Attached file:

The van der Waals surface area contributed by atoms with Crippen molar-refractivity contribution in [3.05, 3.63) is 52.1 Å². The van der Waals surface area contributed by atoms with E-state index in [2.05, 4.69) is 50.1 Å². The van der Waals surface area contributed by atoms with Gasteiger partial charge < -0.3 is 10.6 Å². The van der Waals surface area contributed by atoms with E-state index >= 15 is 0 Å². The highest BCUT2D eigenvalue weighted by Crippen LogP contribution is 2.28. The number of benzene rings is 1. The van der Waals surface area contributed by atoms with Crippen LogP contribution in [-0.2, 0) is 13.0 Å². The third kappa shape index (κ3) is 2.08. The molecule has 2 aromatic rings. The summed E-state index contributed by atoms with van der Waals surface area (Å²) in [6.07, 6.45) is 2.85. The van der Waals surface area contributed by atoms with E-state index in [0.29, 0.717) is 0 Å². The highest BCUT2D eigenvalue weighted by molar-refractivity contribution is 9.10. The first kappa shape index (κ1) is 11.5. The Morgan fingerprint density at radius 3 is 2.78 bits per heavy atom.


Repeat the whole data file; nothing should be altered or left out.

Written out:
The van der Waals surface area contributed by atoms with Crippen molar-refractivity contribution in [3.05, 3.63) is 52.1 Å². The van der Waals surface area contributed by atoms with E-state index in [2.05, 4.69) is 50.1 Å². The van der Waals surface area contributed by atoms with Gasteiger partial charge < -0.3 is 10.6 Å². The van der Waals surface area contributed by atoms with E-state index >= 15 is 0 Å². The highest BCUT2D eigenvalue weighted by Crippen LogP contribution is 2.28. The number of benzene rings is 1. The van der Waals surface area contributed by atoms with Crippen LogP contribution in [-0.2, 0) is 13.0 Å². The third kappa shape index (κ3) is 2.08. The molecule has 2 aromatic rings. The summed E-state index contributed by atoms with van der Waals surface area (Å²) in [6.07, 6.45) is 2.85. The van der Waals surface area contributed by atoms with E-state index in [0.29, 0.717) is 0 Å². The highest BCUT2D eigenvalue weighted by molar-refractivity contribution is 9.10. The first kappa shape index (κ1) is 11.5. The Morgan fingerprint density at radius 3 is 2.78 bits per heavy atom.